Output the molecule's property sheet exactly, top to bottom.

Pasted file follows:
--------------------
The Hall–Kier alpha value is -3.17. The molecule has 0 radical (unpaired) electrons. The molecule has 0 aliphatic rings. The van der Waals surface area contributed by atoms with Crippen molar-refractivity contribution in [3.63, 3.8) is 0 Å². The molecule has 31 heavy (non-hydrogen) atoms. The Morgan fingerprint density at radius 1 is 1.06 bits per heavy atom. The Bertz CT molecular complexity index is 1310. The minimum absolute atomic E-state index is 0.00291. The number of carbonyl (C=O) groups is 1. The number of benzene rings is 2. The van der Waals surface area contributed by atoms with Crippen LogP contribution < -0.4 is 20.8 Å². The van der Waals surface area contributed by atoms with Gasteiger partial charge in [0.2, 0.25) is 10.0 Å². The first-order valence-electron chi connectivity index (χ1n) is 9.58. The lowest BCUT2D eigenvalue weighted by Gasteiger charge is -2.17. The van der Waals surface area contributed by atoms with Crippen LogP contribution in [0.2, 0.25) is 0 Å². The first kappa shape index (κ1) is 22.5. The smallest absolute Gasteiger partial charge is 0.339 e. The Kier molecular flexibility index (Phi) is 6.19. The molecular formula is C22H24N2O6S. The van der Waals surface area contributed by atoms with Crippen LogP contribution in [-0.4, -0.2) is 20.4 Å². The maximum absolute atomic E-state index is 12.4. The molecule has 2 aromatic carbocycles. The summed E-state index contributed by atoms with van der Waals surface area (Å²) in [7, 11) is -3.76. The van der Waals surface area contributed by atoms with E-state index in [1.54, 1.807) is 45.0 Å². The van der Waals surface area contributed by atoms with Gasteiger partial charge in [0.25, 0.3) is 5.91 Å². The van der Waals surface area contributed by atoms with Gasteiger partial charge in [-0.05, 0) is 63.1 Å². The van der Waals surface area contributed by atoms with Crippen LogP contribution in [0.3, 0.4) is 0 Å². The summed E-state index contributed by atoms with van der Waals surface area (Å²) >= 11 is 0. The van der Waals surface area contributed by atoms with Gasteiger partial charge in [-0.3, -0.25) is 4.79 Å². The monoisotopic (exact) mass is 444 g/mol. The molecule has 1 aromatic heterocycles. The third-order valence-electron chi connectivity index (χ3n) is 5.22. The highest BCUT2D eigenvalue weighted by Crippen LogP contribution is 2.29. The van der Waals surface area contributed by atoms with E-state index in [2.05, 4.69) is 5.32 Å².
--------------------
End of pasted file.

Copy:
The Hall–Kier alpha value is -3.17. The molecule has 0 radical (unpaired) electrons. The molecule has 0 aliphatic rings. The van der Waals surface area contributed by atoms with Crippen molar-refractivity contribution in [3.63, 3.8) is 0 Å². The molecule has 31 heavy (non-hydrogen) atoms. The Morgan fingerprint density at radius 1 is 1.06 bits per heavy atom. The Bertz CT molecular complexity index is 1310. The minimum absolute atomic E-state index is 0.00291. The number of carbonyl (C=O) groups is 1. The number of benzene rings is 2. The van der Waals surface area contributed by atoms with Crippen LogP contribution < -0.4 is 20.8 Å². The van der Waals surface area contributed by atoms with Gasteiger partial charge in [0.2, 0.25) is 10.0 Å². The first-order valence-electron chi connectivity index (χ1n) is 9.58. The lowest BCUT2D eigenvalue weighted by Gasteiger charge is -2.17. The van der Waals surface area contributed by atoms with Crippen LogP contribution in [0.2, 0.25) is 0 Å². The first kappa shape index (κ1) is 22.5. The smallest absolute Gasteiger partial charge is 0.339 e. The Kier molecular flexibility index (Phi) is 6.19. The molecular formula is C22H24N2O6S. The van der Waals surface area contributed by atoms with Crippen LogP contribution in [-0.4, -0.2) is 20.4 Å². The maximum absolute atomic E-state index is 12.4. The molecule has 2 aromatic carbocycles. The summed E-state index contributed by atoms with van der Waals surface area (Å²) in [7, 11) is -3.76. The van der Waals surface area contributed by atoms with E-state index in [1.54, 1.807) is 45.0 Å². The van der Waals surface area contributed by atoms with Gasteiger partial charge in [0.25, 0.3) is 5.91 Å². The van der Waals surface area contributed by atoms with Gasteiger partial charge in [-0.05, 0) is 63.1 Å². The van der Waals surface area contributed by atoms with Crippen LogP contribution in [0.3, 0.4) is 0 Å². The summed E-state index contributed by atoms with van der Waals surface area (Å²) >= 11 is 0. The van der Waals surface area contributed by atoms with Gasteiger partial charge in [-0.3, -0.25) is 4.79 Å². The monoisotopic (exact) mass is 444 g/mol. The molecule has 1 aromatic heterocycles. The third-order valence-electron chi connectivity index (χ3n) is 5.22. The highest BCUT2D eigenvalue weighted by Crippen LogP contribution is 2.29. The van der Waals surface area contributed by atoms with E-state index in [2.05, 4.69) is 5.32 Å².